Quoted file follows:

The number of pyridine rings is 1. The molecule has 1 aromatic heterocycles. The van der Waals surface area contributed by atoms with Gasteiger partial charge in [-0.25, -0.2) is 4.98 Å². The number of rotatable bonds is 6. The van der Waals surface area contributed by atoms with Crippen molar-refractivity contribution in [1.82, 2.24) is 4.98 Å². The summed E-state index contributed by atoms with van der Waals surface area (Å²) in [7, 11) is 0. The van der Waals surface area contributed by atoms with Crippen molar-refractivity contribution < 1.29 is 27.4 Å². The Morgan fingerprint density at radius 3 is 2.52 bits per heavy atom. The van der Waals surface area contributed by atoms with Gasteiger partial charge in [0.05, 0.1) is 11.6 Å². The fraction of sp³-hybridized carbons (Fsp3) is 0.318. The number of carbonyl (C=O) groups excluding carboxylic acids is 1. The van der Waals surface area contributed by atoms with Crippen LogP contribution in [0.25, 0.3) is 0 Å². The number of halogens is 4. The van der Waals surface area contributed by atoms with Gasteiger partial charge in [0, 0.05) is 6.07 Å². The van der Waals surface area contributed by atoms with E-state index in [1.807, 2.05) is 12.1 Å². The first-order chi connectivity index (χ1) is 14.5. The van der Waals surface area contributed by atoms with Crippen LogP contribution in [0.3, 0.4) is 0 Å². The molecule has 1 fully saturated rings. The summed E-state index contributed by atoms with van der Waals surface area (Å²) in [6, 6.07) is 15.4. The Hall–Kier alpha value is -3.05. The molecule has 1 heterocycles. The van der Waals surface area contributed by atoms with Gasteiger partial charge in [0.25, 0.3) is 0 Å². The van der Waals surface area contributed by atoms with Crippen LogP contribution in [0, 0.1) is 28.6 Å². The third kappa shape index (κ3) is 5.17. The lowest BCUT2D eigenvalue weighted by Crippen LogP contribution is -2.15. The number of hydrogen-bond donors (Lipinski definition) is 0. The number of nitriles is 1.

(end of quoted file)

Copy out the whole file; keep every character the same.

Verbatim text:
The number of pyridine rings is 1. The molecule has 1 aromatic heterocycles. The van der Waals surface area contributed by atoms with Gasteiger partial charge in [-0.25, -0.2) is 4.98 Å². The number of rotatable bonds is 6. The van der Waals surface area contributed by atoms with Crippen molar-refractivity contribution in [1.82, 2.24) is 4.98 Å². The summed E-state index contributed by atoms with van der Waals surface area (Å²) in [7, 11) is 0. The van der Waals surface area contributed by atoms with Crippen molar-refractivity contribution < 1.29 is 27.4 Å². The Morgan fingerprint density at radius 3 is 2.52 bits per heavy atom. The van der Waals surface area contributed by atoms with Gasteiger partial charge in [0.05, 0.1) is 11.6 Å². The fraction of sp³-hybridized carbons (Fsp3) is 0.318. The number of carbonyl (C=O) groups excluding carboxylic acids is 1. The van der Waals surface area contributed by atoms with Crippen LogP contribution in [0.25, 0.3) is 0 Å². The number of halogens is 4. The van der Waals surface area contributed by atoms with Gasteiger partial charge in [0, 0.05) is 6.07 Å². The van der Waals surface area contributed by atoms with E-state index in [1.807, 2.05) is 12.1 Å². The first-order chi connectivity index (χ1) is 14.5. The van der Waals surface area contributed by atoms with Crippen LogP contribution in [0.3, 0.4) is 0 Å². The molecule has 1 fully saturated rings. The summed E-state index contributed by atoms with van der Waals surface area (Å²) in [6, 6.07) is 15.4. The Hall–Kier alpha value is -3.05. The molecule has 1 heterocycles. The van der Waals surface area contributed by atoms with Gasteiger partial charge in [0.25, 0.3) is 0 Å². The van der Waals surface area contributed by atoms with Crippen LogP contribution in [0, 0.1) is 28.6 Å². The third kappa shape index (κ3) is 5.17. The lowest BCUT2D eigenvalue weighted by Crippen LogP contribution is -2.15. The number of hydrogen-bond donors (Lipinski definition) is 0. The number of nitriles is 1.